Both of my parents were immigrants to this country. Like millions of others who sought a safer life and a brighter future, they came to the magical place they knew as New York Harbor in search of home. For them, “Give me your tired, your poor, your huddled masses yearning to breathe free . . .” was a life reality. Today, voices are calling out a desire to close our borders to immigrants. Exiled people fleeing from their tortured homelands may not find a welcome in America.
That grieves me, especially when I remember that my grandfather had to run for his life when he came to America. It also grieves me as a Christian who believes in opening hearts and hands to those in need.
In some ways, it feels as though the people of God are exiled in our own world in these days of violence, racism, sexism and xenophobia. We have for so long lived out our calling to love our neighbors in a land where Lady Liberty lifted her torch of welcome to all people. Yet in these days, voices are shouting out words of hatred and exclusion. How do we live out our Christian mission in these days?
Sometimes it feels as if we don’t belong anymore because we feel powerless to silence the hatred that prevails. So I am reminded of this Psalm and the feelings of mourning of an excluded people.
Psalm 137 is a poignant song of the exile—sung by one who has recently returned from Babylon but in whose soul there lingers the bitter memory of the years in a foreign land and of the cruel events that have taken over life. Our situation is not the same, of course, but the emotions expressed in the Psalm mirror our own emotions when we remember America as a land of hope and not of hate, when we close our borders to hurting people, when we consider the call to cast out certain people because of their religion.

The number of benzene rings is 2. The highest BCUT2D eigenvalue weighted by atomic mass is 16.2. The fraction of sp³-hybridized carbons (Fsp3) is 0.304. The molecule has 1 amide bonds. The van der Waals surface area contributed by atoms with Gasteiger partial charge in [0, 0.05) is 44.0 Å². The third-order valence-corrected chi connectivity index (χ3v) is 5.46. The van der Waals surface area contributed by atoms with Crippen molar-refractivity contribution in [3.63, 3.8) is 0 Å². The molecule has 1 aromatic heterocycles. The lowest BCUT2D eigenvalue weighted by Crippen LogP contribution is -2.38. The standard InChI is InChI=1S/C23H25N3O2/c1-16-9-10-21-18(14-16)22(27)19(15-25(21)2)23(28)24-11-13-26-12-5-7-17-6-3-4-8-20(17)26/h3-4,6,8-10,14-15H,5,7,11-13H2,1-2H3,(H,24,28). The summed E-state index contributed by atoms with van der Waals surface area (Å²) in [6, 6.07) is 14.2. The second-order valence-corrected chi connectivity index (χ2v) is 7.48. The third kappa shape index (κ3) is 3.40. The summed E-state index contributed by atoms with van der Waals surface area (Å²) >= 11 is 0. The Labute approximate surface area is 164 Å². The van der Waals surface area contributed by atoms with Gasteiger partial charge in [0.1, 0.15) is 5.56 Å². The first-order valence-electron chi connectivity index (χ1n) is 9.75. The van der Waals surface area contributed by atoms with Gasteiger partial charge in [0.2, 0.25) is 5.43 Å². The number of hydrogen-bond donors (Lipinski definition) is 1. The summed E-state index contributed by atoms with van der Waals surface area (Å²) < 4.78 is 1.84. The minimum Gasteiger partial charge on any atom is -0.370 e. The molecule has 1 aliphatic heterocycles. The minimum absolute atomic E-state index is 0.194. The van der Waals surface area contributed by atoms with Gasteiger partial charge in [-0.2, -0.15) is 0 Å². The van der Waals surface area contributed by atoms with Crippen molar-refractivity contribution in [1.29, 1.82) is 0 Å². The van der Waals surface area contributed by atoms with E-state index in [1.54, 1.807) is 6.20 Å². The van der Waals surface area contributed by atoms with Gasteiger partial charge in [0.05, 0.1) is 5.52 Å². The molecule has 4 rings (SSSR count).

As Christians, should we not sit down and weep when we remember our country that has always welcomed all who sought refuge and a brighter future? Should we not weep when so many Americans are demanding that we close our welcoming entries?
By the rivers of Babylon,
There we sat down and wept,
When we remembered Zion.
Upon the willows in the midst of it
We hung our harps.
For there our captors demanded of us songs,
And our tormentors mirth, saying,
“Sing us one of the songs of Zion.”
How can we sing the Lord’s song
In a foreign land?
– Psalm 137:1-4 New American Standard Bible (NASB)
Today, may we hold in our hearts the people of the world who are truly living in exile. And may we pray that our country will never close its welcoming doors to people in search of home.